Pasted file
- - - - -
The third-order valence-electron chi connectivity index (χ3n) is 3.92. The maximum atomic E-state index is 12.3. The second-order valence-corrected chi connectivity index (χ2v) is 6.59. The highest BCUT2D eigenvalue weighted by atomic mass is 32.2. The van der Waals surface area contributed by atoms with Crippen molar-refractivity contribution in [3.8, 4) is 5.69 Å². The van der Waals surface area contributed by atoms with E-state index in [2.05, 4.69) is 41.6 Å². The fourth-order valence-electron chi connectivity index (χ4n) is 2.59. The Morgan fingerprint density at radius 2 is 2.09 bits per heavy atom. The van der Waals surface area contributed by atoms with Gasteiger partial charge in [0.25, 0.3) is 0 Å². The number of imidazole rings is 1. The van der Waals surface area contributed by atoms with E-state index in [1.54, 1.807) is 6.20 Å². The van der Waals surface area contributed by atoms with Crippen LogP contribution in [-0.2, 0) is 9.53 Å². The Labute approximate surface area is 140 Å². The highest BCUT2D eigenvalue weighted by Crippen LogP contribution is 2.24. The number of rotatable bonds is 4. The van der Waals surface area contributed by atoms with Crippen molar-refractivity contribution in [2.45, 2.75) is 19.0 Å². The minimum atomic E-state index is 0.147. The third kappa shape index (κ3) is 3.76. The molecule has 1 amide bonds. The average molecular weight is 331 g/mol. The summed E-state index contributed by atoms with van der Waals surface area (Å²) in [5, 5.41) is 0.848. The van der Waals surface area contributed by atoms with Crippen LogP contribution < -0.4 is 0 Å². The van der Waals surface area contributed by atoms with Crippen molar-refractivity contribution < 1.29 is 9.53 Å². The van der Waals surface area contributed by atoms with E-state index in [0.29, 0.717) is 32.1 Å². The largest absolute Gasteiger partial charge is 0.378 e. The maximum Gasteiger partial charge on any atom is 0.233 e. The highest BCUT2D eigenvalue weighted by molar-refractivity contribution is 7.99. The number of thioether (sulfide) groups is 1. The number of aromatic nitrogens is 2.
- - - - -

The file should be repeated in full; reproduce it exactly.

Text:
The third-order valence-electron chi connectivity index (χ3n) is 3.92. The maximum atomic E-state index is 12.3. The second-order valence-corrected chi connectivity index (χ2v) is 6.59. The highest BCUT2D eigenvalue weighted by atomic mass is 32.2. The van der Waals surface area contributed by atoms with Crippen molar-refractivity contribution in [3.8, 4) is 5.69 Å². The van der Waals surface area contributed by atoms with E-state index in [2.05, 4.69) is 41.6 Å². The fourth-order valence-electron chi connectivity index (χ4n) is 2.59. The Morgan fingerprint density at radius 2 is 2.09 bits per heavy atom. The van der Waals surface area contributed by atoms with Gasteiger partial charge in [0.25, 0.3) is 0 Å². The number of imidazole rings is 1. The van der Waals surface area contributed by atoms with E-state index in [1.54, 1.807) is 6.20 Å². The van der Waals surface area contributed by atoms with Crippen LogP contribution in [-0.2, 0) is 9.53 Å². The Labute approximate surface area is 140 Å². The highest BCUT2D eigenvalue weighted by Crippen LogP contribution is 2.24. The number of rotatable bonds is 4. The van der Waals surface area contributed by atoms with Crippen molar-refractivity contribution in [2.45, 2.75) is 19.0 Å². The minimum atomic E-state index is 0.147. The third kappa shape index (κ3) is 3.76. The molecule has 1 amide bonds. The average molecular weight is 331 g/mol. The summed E-state index contributed by atoms with van der Waals surface area (Å²) in [5, 5.41) is 0.848. The van der Waals surface area contributed by atoms with Crippen LogP contribution < -0.4 is 0 Å². The van der Waals surface area contributed by atoms with Crippen molar-refractivity contribution < 1.29 is 9.53 Å². The van der Waals surface area contributed by atoms with E-state index in [0.29, 0.717) is 32.1 Å². The largest absolute Gasteiger partial charge is 0.378 e. The maximum Gasteiger partial charge on any atom is 0.233 e. The highest BCUT2D eigenvalue weighted by molar-refractivity contribution is 7.99. The number of thioether (sulfide) groups is 1. The number of aromatic nitrogens is 2.